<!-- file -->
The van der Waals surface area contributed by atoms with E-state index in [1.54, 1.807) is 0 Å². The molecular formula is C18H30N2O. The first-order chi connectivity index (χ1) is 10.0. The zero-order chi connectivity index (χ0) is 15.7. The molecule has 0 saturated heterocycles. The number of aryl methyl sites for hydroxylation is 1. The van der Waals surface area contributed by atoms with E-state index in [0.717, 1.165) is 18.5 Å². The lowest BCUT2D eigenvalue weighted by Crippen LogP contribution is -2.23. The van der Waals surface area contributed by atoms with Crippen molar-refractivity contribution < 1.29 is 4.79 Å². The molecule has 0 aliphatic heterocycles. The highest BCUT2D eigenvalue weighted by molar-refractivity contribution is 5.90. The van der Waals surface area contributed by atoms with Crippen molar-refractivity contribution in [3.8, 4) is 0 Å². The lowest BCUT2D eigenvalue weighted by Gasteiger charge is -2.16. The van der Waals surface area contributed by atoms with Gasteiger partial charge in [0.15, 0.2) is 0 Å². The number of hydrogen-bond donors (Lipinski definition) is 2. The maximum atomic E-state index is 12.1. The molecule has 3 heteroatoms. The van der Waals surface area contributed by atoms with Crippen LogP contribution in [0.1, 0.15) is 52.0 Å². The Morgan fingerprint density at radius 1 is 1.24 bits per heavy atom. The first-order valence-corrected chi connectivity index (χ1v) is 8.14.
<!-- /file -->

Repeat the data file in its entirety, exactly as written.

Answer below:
The van der Waals surface area contributed by atoms with E-state index in [1.54, 1.807) is 0 Å². The molecular formula is C18H30N2O. The first-order chi connectivity index (χ1) is 10.0. The zero-order chi connectivity index (χ0) is 15.7. The molecule has 0 saturated heterocycles. The number of aryl methyl sites for hydroxylation is 1. The van der Waals surface area contributed by atoms with E-state index in [0.717, 1.165) is 18.5 Å². The lowest BCUT2D eigenvalue weighted by Crippen LogP contribution is -2.23. The van der Waals surface area contributed by atoms with Crippen molar-refractivity contribution < 1.29 is 4.79 Å². The molecule has 0 aliphatic heterocycles. The highest BCUT2D eigenvalue weighted by molar-refractivity contribution is 5.90. The van der Waals surface area contributed by atoms with Crippen molar-refractivity contribution in [3.8, 4) is 0 Å². The lowest BCUT2D eigenvalue weighted by Gasteiger charge is -2.16. The van der Waals surface area contributed by atoms with Gasteiger partial charge in [0.15, 0.2) is 0 Å². The number of hydrogen-bond donors (Lipinski definition) is 2. The maximum atomic E-state index is 12.1. The molecule has 3 heteroatoms. The van der Waals surface area contributed by atoms with Crippen LogP contribution in [0.1, 0.15) is 52.0 Å². The Morgan fingerprint density at radius 1 is 1.24 bits per heavy atom. The first-order valence-corrected chi connectivity index (χ1v) is 8.14.